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If you live in Scotland and are struggling with debt, there are a number of potential solutions available including the opportunity of the debt arrangement scheme.

This is run by the Scottish government and gives someone living in Scotland the chance to repay their debt at a lower rate for a longer period of time.

The main benefit is that all of a person’s debt will be paid over the agreed time.

However, there are pros and cons for Scotland’s debt arrangement scheme and here will look more closely at what they are.

Benefit of the debt arrangement scheme

The main benefit of the debt arrangement scheme has already been mentioned – the payments to pay down debt are more affordable.

These payments are calculated after your essential bills have been taken into account, such as paying your rent or mortgage and utility bills.

This leaves an amount of money for you to budget with and help prevent your debts from getting worse.

Another positive for the debt arrangement scheme is that if your circumstances change during the course of the agreement, it’s a flexible debt tool so during a drop in income, for example, then the amount to repay could be adjusted to help prevent the arrangement from failing.

Another positive is that the interest and charges on debts are frozen to help prevent you from entering a debt spiral.

This is when you have several debts and then struggle to repay them and the interest and charges increase the debt amount quickly.

Debt arrangement scheme delivers protection from creditors

The debt arrangement scheme also delivers protection from creditors, so they can no longer hassle you when chasing their money. Indeed, you should have no contact with creditors under the arrangement and they will have to contact you through an insolvency practitioner, who oversees the scheme.

Also, a debt arrangement scheme will help you avoid bankruptcy, or sequestration as it may be known.

While the scheme is a popular way to pay debt down there are some downsides to it, which include having to repay all of your debts.

By this, we mean that no part of the debt will be written off, which isn’t quite the situation with a Scottish trust deed.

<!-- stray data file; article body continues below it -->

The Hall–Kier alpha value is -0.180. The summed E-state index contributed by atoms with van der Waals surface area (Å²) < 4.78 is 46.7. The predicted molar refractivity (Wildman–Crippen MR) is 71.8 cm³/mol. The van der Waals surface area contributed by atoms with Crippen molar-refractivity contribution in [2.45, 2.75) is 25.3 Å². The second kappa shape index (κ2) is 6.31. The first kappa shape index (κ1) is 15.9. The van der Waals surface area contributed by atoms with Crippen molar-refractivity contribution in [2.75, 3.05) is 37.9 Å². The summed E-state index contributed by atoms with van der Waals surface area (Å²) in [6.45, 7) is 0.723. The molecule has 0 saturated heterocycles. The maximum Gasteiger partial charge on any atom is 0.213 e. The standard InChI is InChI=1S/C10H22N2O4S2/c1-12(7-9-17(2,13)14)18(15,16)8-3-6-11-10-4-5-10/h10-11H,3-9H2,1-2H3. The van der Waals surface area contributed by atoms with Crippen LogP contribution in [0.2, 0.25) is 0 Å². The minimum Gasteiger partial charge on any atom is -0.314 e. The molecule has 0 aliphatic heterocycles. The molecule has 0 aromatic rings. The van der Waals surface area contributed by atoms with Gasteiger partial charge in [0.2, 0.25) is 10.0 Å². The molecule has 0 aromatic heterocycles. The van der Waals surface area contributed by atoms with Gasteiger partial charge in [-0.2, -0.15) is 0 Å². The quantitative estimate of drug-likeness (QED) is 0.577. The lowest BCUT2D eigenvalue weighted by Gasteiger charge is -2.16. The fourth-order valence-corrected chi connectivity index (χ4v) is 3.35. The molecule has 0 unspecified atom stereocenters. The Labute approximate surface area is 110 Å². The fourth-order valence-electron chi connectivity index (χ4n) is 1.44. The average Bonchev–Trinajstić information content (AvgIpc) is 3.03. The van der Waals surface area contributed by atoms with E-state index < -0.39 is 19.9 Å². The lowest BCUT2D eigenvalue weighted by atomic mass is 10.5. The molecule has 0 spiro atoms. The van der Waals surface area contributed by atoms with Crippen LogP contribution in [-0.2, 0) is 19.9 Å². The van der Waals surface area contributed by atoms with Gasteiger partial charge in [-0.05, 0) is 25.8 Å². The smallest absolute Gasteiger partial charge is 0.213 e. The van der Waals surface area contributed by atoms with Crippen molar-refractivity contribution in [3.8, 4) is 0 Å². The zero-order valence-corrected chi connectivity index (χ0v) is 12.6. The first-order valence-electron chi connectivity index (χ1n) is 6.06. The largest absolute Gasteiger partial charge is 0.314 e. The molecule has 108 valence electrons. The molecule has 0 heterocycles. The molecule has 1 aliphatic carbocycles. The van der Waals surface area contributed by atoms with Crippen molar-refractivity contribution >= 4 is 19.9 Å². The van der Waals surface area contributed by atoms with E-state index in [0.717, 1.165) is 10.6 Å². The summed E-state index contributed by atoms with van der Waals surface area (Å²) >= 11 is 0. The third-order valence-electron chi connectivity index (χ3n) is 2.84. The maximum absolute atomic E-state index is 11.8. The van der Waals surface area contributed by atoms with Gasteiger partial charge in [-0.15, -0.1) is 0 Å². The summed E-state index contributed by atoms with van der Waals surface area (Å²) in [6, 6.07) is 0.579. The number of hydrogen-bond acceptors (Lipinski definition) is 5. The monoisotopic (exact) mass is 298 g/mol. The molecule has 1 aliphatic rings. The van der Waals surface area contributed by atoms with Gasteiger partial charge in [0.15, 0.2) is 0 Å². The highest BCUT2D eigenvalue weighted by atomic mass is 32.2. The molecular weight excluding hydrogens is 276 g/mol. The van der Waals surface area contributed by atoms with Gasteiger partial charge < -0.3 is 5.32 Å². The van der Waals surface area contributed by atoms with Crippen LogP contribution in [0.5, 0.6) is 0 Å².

Under a protected trust deed someone who lives in Scotland can repay what they owe and at the end of the agreed term, the amount of debt that remains will be written off.

Since there is no amount to write off, this means that a debt arrangement scheme can run for several years for the debt repayment plan to be completed.

A lot depends on your own circumstances, such as your monthly income and how much money you owe.

Negative effect on your credit rating

There will also be a negative effect on your credit rating and this will remain on your credit file for six years, so you may find it difficult accessing credit or loans over this period of time.

Also, you’ll need to have more than one debt to be eligible for the debt arrangement scheme, so if you have a large debt with one creditor, you will be ineligible to apply but there are other alternative options available.

This is where the experience of the advisers at Scotland’s Trust Deed will be able to help.

They can offer impartial help and advice that you don’t have to follow but it will highlight what potential debt solutions are available to those who are living in Scotland.

A Scottish trust deed

They can also tell you more about a Scottish trust deed, the debt arrangement scheme and also sequestration, and they are available to speak with every day on 0141 297 1178.